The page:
No, not over the silly choose-up sides format, for which Crosby was passed over for a captain's slot today. Eric Staal of the host Hurricanes and the Wings' Nicklas Lidstrom will choose the squads for next weekend's All-Star Game in Raleigh.
Will Staal choose brother Marc? Hmmm. Anyway.
According to the Globe and Mail, Crosby may skip the game in protest of the league's weak stance on head shots.
Crosby hasn't played since Jan. 3 following a pair of hits he felt deserved penalties and/or further discipline. The Caps' Dave Steckel collided with Crosby during the Winter Classic and, two days later, the Lightning's Victor Hedman crunched Crosby into the end boards. Crosby, still the league's leading scorer, hasn't played since.
First, the "protest." It's doubtful Crosby will be cleared to play in the All-Star Game; if he comes back for the Penguins' last game before the break, then it's a possibility, but a remote one.
Next, to Crosby himself. He's been consistent in seeking tougher enforcement, even after teammate Matt Cooke's elbow to Marc Savard's head in March; perhaps it's time the league's top player seize the day, gather his players' association brethren around and read them the riot act. Because it's the players who are injuring one another, not Colin Campbell and the NHL.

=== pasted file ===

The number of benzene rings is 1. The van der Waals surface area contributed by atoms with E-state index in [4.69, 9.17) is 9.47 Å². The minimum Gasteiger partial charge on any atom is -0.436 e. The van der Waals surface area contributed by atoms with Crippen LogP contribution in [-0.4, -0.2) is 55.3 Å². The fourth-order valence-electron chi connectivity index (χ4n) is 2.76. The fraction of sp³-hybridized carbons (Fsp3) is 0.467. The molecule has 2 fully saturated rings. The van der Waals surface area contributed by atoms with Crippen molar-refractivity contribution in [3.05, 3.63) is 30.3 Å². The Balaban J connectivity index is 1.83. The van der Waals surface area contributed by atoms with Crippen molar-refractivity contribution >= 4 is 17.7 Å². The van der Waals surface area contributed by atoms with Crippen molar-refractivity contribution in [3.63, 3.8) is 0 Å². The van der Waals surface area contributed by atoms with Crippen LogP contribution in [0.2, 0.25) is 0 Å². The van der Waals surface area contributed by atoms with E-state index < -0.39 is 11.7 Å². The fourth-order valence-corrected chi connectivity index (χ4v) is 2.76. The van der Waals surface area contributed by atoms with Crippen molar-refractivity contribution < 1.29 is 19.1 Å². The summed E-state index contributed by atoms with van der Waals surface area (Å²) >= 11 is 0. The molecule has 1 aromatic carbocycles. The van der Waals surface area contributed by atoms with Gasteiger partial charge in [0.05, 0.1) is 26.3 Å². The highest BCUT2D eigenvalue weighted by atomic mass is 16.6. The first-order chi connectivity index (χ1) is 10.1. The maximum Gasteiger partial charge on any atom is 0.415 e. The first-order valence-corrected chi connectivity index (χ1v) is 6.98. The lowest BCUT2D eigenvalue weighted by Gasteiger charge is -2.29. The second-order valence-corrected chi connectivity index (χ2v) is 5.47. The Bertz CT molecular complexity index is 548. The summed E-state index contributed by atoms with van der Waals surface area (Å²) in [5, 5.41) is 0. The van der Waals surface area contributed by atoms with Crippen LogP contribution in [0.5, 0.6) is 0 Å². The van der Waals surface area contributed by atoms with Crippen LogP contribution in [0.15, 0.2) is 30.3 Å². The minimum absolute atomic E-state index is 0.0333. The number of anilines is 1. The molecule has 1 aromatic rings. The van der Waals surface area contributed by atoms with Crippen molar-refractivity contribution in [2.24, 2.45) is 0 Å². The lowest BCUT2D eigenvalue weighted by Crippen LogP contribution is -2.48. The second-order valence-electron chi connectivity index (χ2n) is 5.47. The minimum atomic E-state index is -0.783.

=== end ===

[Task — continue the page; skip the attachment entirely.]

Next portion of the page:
And, lastly: If Crosby got his bell rung (old-school hockey term) by Steckel's hit on New Year's night, he shouldn't have played the next game. You don't need a trainer or a doctor to tell you to sit, not in this day and age. Crosby learned a hard lesson by playing the next game, one that no amount of penalty minutes or suspensions will change:
Being a hero, playing through a headache or nausea, is on you, not on the league.